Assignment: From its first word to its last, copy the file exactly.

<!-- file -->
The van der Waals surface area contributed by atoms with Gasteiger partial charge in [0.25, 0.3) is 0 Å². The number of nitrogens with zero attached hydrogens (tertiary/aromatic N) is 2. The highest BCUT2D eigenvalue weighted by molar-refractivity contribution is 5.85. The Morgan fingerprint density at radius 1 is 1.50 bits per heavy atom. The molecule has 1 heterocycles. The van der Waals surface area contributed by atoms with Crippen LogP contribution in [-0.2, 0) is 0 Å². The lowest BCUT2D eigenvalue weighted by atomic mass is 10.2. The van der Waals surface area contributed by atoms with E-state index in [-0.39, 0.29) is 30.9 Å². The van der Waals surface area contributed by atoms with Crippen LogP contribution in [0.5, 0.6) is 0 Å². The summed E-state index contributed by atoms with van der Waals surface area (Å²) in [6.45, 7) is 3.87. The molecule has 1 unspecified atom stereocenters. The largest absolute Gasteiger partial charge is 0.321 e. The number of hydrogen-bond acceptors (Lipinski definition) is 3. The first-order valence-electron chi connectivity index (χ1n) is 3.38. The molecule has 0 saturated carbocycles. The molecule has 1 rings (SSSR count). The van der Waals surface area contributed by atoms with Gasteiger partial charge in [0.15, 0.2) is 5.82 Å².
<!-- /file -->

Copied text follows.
The van der Waals surface area contributed by atoms with Gasteiger partial charge in [0.25, 0.3) is 0 Å². The number of nitrogens with zero attached hydrogens (tertiary/aromatic N) is 2. The highest BCUT2D eigenvalue weighted by molar-refractivity contribution is 5.85. The Morgan fingerprint density at radius 1 is 1.50 bits per heavy atom. The molecule has 1 heterocycles. The van der Waals surface area contributed by atoms with Crippen LogP contribution in [-0.2, 0) is 0 Å². The lowest BCUT2D eigenvalue weighted by atomic mass is 10.2. The van der Waals surface area contributed by atoms with E-state index in [-0.39, 0.29) is 30.9 Å². The van der Waals surface area contributed by atoms with Crippen LogP contribution in [0.5, 0.6) is 0 Å². The summed E-state index contributed by atoms with van der Waals surface area (Å²) in [6.45, 7) is 3.87. The molecule has 1 unspecified atom stereocenters. The largest absolute Gasteiger partial charge is 0.321 e. The number of hydrogen-bond acceptors (Lipinski definition) is 3. The first-order valence-electron chi connectivity index (χ1n) is 3.38. The molecule has 0 saturated carbocycles. The molecule has 1 rings (SSSR count). The van der Waals surface area contributed by atoms with Gasteiger partial charge in [0.15, 0.2) is 5.82 Å².